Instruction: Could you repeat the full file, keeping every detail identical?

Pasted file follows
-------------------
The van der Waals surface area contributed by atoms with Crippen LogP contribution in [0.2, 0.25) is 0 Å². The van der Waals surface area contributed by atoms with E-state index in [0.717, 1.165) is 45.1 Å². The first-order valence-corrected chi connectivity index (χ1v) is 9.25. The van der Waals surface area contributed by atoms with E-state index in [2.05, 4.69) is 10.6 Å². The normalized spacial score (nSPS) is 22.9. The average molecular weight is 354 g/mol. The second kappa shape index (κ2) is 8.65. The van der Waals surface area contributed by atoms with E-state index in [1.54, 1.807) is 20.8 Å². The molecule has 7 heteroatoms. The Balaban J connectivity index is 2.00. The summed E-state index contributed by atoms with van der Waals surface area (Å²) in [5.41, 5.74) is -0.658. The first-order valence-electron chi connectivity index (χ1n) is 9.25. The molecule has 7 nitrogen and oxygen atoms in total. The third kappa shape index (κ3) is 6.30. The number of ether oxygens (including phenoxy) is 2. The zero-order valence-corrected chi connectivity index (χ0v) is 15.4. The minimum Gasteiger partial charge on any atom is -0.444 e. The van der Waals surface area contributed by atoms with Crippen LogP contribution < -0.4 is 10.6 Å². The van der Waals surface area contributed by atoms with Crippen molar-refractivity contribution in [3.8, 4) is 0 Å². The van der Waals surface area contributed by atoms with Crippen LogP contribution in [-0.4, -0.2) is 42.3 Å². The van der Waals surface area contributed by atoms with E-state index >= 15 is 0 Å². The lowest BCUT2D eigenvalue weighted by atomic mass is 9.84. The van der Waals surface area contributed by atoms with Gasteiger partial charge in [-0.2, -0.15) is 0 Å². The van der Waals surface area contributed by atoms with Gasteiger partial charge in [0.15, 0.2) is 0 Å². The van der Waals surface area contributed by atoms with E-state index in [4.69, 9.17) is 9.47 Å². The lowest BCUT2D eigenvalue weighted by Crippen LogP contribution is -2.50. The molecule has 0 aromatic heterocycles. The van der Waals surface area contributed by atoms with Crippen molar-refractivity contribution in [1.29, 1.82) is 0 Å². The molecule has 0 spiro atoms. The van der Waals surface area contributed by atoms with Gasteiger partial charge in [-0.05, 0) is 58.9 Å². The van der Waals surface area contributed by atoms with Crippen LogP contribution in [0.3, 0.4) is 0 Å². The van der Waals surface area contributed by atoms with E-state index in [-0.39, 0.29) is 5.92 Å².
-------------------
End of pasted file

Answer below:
The van der Waals surface area contributed by atoms with Crippen LogP contribution in [0.2, 0.25) is 0 Å². The van der Waals surface area contributed by atoms with E-state index in [0.717, 1.165) is 45.1 Å². The first-order valence-corrected chi connectivity index (χ1v) is 9.25. The van der Waals surface area contributed by atoms with E-state index in [2.05, 4.69) is 10.6 Å². The normalized spacial score (nSPS) is 22.9. The average molecular weight is 354 g/mol. The second kappa shape index (κ2) is 8.65. The van der Waals surface area contributed by atoms with E-state index in [1.54, 1.807) is 20.8 Å². The molecule has 7 heteroatoms. The Balaban J connectivity index is 2.00. The summed E-state index contributed by atoms with van der Waals surface area (Å²) in [5.41, 5.74) is -0.658. The first-order valence-electron chi connectivity index (χ1n) is 9.25. The molecule has 7 nitrogen and oxygen atoms in total. The third kappa shape index (κ3) is 6.30. The number of ether oxygens (including phenoxy) is 2. The zero-order valence-corrected chi connectivity index (χ0v) is 15.4. The minimum Gasteiger partial charge on any atom is -0.444 e. The van der Waals surface area contributed by atoms with Crippen LogP contribution < -0.4 is 10.6 Å². The van der Waals surface area contributed by atoms with Crippen molar-refractivity contribution in [3.8, 4) is 0 Å². The van der Waals surface area contributed by atoms with Crippen LogP contribution in [-0.4, -0.2) is 42.3 Å². The van der Waals surface area contributed by atoms with E-state index >= 15 is 0 Å². The lowest BCUT2D eigenvalue weighted by atomic mass is 9.84. The van der Waals surface area contributed by atoms with Gasteiger partial charge in [-0.2, -0.15) is 0 Å². The van der Waals surface area contributed by atoms with Gasteiger partial charge in [0.15, 0.2) is 0 Å². The van der Waals surface area contributed by atoms with E-state index in [4.69, 9.17) is 9.47 Å². The lowest BCUT2D eigenvalue weighted by Crippen LogP contribution is -2.50. The molecule has 0 aromatic heterocycles. The van der Waals surface area contributed by atoms with Crippen molar-refractivity contribution in [1.29, 1.82) is 0 Å². The molecule has 0 spiro atoms. The van der Waals surface area contributed by atoms with Gasteiger partial charge in [-0.05, 0) is 58.9 Å². The van der Waals surface area contributed by atoms with Crippen LogP contribution in [0.3, 0.4) is 0 Å². The van der Waals surface area contributed by atoms with E-state index in [-0.39, 0.29) is 5.92 Å².